Wide eyed rubbernecks in South Africa 1980

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Re: Wide eyed rubbernecks in South Africa 1980

Post by Rustt » Sat Feb 01, 2014 1:09 pm

mentone mansions wrote:
crustt wrote:Was Pete the kneeboarder at J/bay on that trip?
Yes mate Peter kneeboarder was there, we knew him well from cactus, he wasn't travelling with us but we hooked up with him in J-bay…great guy.
Pete was one of the best barrel riders around at the time imo, great to watch.

Spent the winter of 84 and 85 at J/bay and got to surf for a month with Shaun Thomson at Supers, most of the time with more or less a dozen out, learnt a lot about surfing that month.

I can remember Haz telling me you guys disconnected the speedo from the gearbox on the hire car.

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Re: Wide eyed rubbernecks in South Africa 1980

Post by swvic » Sat Feb 01, 2014 7:41 pm

This is classic

At 1st I was thinking Mick might've been a shaper from the Mornington Penis because I know he went to SA around that time. Also, the 1st time me and a couple of mates rolled up at Cactus in 1981, the local crew were cool with us because we all had Mick's boards - he'd been a few times by then. Different Mick

Now Pete the kneeboarder also has me thinking. Again thinking of a guy from Mornington Penis. Never knew him that well, but he was a pretty good kneeboarder. At one time he had 2 dogs from the same litter - Coke and Caine. Prob wrong again
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Re: Wide eyed rubbernecks in South Africa 1980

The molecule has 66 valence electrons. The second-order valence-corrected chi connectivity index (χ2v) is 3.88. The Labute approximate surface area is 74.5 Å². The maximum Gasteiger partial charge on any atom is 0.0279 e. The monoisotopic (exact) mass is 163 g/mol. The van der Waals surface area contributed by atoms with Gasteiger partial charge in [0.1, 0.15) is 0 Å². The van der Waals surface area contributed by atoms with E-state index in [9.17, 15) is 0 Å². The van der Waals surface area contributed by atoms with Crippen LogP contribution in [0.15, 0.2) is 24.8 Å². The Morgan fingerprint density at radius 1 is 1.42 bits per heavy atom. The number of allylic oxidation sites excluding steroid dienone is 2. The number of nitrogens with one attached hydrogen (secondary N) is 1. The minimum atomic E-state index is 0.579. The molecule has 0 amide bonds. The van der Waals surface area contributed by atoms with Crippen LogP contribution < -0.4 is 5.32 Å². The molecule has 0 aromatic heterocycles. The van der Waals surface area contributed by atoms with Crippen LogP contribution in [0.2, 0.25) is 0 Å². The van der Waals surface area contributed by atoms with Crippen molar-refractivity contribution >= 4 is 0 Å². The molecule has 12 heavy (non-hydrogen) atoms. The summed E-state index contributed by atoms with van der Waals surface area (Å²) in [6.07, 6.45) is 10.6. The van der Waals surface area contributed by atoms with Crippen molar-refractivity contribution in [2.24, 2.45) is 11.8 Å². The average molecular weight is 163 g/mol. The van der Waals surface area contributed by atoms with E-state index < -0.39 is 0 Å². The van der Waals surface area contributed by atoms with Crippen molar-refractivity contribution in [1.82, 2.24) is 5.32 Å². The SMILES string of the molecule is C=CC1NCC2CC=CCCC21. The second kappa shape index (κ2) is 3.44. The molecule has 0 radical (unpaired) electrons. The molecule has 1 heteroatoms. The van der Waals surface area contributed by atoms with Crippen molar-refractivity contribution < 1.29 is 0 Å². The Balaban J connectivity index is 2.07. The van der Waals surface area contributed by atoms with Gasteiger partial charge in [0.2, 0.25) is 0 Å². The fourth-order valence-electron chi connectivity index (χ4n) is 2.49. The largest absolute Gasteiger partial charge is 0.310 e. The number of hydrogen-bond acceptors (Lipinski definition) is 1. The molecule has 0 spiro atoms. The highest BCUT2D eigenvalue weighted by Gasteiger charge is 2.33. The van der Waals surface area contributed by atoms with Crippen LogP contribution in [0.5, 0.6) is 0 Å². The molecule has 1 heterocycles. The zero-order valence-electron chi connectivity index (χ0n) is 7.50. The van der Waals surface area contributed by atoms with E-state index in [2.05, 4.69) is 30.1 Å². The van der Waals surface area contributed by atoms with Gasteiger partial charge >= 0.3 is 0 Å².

Post by marauding mullet » Sat Feb 01, 2014 7:47 pm

Our info told us to stay at the Atlantis Guesthouse, but the owner told us to come back in a week, then he could fit us in as long as we wanted.
O.K. plan B was a rondavel in a kind of caravan park of rondavels.
A rondavel (Afrikaans for round house) is just a small round or oval shaped hut like the Africans live in.
I think the real deal may use shit in it's construction, but the one we had is the Hilton Hotel version.
Freezing bloody cold, but it sufficed.
It mattered not, we were in J-bay, the surf was awesome and we were up it like a Rat up a drain pipe.
If you haven't been there, it's one of those waves that's as good in real life as the pictures look.
It wasn't always epic, but it was always surfable.
It's just such a long point, made up of different sections all with their own names. I can't remember them all, but starting up top, Kitchen Windows, which I don't remember seeing anybody surf.